I was only able to live in Cambridge as a result of being able to rent a room in a shared house. If groups of people sharing a property have their options limited to specific properties which have licences and planning permission then house sharers will unfairly not have access to the whole rental market. This, together with a cap on the number of properties would surely push the rental prices up for shares, and push some out of the city as a result of both cost and lack of availability.

    I agree with strong regulation of larger purpose built or adapted properties in which people rent individual rooms, to ensure safety and good management, however I think that extending such regulation to all properties where three or more people from two or more unrelated households is going too far.

    I have expanded on my views at:


    Richard Taylor

    My other city councillors in Arbury:

    * Liberal Democrat Tim Ward has commented above, so is aware of my views.
    * I’ve tweeted to Labour Cllr Carina O’Reilly pointing her to this article.

  30. Cllr Adam Pogonowski

    I’ve submitted the following amendment to Motion 6b. Tom Woodcock and I worked on this, and he convinced me that such an amendment was necessary. I have asked a few councillors, from Labour and Lib Dem whether they will support it or not.

    Proposed Amendment:

    Delete all after ‘migrant worker’ and replace with:

    “The council further recognizes that the massive shortage of secure and affordable tenancies in the city is forcing many to live in inappropriate accommodation or in many cases housing poverty.

    In order to help the Council implement housing and planning policy effectively, the Council requests the Executive Councillor for Housing conduct a comprehensive survey into city residents living in private rented accommodation, which looks at rents, agents fees, quality and safety, housing security and the location of housing. The Council requests that the results from this survey go to Community Services Scrutiny Committee and the Development Plan Scrutiny Sub Committee to look at the findings and to help inform debate around the Local Plan Review with regards to HMOs.”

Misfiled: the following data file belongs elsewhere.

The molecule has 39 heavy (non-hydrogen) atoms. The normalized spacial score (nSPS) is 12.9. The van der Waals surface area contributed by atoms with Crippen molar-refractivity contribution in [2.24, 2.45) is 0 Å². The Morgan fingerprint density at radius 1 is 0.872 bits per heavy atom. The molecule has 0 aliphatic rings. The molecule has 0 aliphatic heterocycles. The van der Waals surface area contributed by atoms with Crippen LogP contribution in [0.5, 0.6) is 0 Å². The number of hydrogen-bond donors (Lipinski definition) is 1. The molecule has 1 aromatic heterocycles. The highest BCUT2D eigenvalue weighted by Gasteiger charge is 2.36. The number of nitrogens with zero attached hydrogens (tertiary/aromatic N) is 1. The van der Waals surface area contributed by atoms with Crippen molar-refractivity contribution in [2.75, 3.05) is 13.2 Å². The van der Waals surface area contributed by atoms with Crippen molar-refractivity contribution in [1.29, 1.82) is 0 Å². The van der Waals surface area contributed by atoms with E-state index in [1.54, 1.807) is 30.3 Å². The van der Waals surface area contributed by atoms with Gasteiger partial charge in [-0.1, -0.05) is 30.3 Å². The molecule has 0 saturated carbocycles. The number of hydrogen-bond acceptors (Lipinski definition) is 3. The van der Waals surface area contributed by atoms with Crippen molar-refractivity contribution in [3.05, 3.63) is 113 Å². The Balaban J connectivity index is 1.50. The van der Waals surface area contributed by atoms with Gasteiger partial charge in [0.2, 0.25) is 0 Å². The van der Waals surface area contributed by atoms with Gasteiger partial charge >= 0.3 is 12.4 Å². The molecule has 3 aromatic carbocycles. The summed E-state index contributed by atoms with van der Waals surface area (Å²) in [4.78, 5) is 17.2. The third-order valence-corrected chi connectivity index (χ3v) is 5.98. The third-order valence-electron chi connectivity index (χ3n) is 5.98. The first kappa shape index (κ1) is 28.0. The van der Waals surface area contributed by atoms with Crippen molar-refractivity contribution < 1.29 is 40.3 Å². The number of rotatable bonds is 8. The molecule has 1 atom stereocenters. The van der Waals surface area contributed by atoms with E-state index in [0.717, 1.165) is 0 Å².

31. wab

    Adam, although I don’t particularly object to your form of words, you are missing one key ingredient and that is how much of the housing is being bought up by London commuters and so how much are London commuters forcing up house prices and should the city council do anything about that, e.g. by not actively encouraging London commuters to take over more and more of Cambridge?

    The Lib Dems, and I guess the Greens and possibly Labour, want to throw ever more subsidies the way of train commuters, which obviously encourages London commuters to live further from London than they otherwise would. And as a result a lot of the housing in Cambridge is specifically targeted at London commuters. So this is why I say that the Lib Dems are actively encouraging London commuters to take over large swathes of Cambridge, including now in Chesterton, whether the Lib Dems (and anyone else who supports what they are doing) want to acknowledge that or not.

  32. Cllr.Adam Pogonowski

    Wab, we don’t encourage commuting. We think that jobs should be local ideally, but I do take your point. Not sure that was the right place to address that, but certainly something to bear in mind for future. I would prefer local economies where people lived and worked in locality and few had to commute. Sadly the reality of the South East isn’t quite like that, and the problem lies with central government’s planning and economic policies!

  33. Ed Nissen

    This is autocratic Labour thinking of the worst kind. Instead of lumping all HMO’s together as some kind of “problem group”, why not just properly penalize bad or antisocial behaviour – *whoever* does it? For single people on median incomes, HMO is the only affordable option in Cambridge. I’ve been doing it for years without causing a single problem to neighbor or landlord, or even needing a parking space.

Leave a Reply

Your email address will not be published.
Please consider saying where you are from eg. "Cambridge".
Required fields are marked *


Powered by WP Hashcash